Upon receiving the package, the first thing you’ll notice is its surprising weight. You might think you have received the wrong item, but I assure you that it is not.

The Rode PodMic is incredibly heavy, weighing 2.06 lbs (935g). For comparison, the Procaster weighs only 1.53 lbs (695g) despite being twice the length of the PodMic (and twice the price!). Given its weight, it is a good idea to get a sturdy boom arm like the Rode PSA-1.

With its all-metal construction, the Rode PodMic feels incredibly robust and built like a tank. It also comes equipped with a solid adjustable swing-arm mount for attachment to a boom arm, a feature absent in the Procaster.

The Rode PodMic delivers a clear and full-bodied sound straight out of the box. A slight boost in the lower-mid frequencies adds body to the sound. If you examine the frequency curve, you can see that Rode has pre-EQed the microphone, optimizing it for voiceovers or podcasts, minimizing the need for extensive post-processing.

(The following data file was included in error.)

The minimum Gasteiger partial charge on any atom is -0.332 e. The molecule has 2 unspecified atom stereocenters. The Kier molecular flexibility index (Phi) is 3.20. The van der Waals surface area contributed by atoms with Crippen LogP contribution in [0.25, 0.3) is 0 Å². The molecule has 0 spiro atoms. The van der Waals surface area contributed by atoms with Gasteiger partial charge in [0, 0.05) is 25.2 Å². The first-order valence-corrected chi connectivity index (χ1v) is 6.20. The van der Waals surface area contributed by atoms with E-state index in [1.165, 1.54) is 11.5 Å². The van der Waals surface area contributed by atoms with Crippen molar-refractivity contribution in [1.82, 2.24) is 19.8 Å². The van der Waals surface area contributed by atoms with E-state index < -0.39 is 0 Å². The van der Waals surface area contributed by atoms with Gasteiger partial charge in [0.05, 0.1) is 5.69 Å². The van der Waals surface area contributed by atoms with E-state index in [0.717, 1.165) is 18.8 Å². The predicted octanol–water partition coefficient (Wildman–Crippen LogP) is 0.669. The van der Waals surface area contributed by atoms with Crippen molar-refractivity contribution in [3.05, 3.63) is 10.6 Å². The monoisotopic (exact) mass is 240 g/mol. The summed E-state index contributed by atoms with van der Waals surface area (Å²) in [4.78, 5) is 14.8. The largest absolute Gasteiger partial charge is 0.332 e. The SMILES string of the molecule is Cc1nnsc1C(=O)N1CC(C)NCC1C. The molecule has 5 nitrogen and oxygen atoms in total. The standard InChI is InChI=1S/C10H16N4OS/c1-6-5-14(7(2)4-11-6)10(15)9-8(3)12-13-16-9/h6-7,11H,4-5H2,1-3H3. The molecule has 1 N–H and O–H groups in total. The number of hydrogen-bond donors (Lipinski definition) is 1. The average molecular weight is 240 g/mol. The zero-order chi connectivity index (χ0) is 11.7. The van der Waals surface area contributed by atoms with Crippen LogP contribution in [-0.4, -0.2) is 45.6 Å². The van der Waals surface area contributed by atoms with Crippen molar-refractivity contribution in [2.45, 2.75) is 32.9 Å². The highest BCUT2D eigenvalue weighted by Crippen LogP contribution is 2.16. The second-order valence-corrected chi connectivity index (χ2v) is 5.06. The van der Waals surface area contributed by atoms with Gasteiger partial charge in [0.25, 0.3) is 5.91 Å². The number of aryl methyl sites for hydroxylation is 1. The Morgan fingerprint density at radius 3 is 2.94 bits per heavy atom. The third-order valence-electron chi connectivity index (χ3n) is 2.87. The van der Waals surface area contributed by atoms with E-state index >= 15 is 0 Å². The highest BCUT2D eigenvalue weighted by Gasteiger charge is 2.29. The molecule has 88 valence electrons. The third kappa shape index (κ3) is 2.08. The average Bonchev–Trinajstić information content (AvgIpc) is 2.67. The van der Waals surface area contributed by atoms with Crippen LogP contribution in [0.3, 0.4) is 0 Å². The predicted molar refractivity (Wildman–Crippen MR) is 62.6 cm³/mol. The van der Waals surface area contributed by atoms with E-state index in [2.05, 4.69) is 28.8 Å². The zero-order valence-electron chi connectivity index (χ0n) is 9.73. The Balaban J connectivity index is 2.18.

However, it does have its limitations. The PodMic is somewhat lacking in the low frequencies, making it less ideal for recording vocals or instruments. It’s also susceptible to plosives, so a pop filter is recommended.

This dynamic microphone is straightforward, featuring just an XLR output. While it’s designed to pair seamlessly with the RODECaster Pro II audio mixer, it should work well with any quality audio interface with at least 55 dB of clean gain.

If you’re keen to learn more, check out our full review of the Rode PodMic!

Product Info

  • Polar Pattern: Cardioid polar pattern
  • Transducer Type: Dynamic (moving coil)
  • Power Requirements: None
  • Frequency Response: 50 Hz to 20,000 Hz
  • Sensitivity: -57 dBV/Pa (1.6 mV/Pa) @1kHz
  • Output Connection: XLR
  • Weight: 935g (2.06 lbs)
  • Accessories: 3/8″ to 5/8″ thread adapter


  • Adjustable swing-arm mount
  • Internal pop filter


  • Extremely solid and robust build quality
  • Affordable and good value for money
  • Compact size takes up minimal screen space
  • Clear and full-bodied sound that is ideal for voiceovers


  • Need a strong boom arm due to the mic’s weight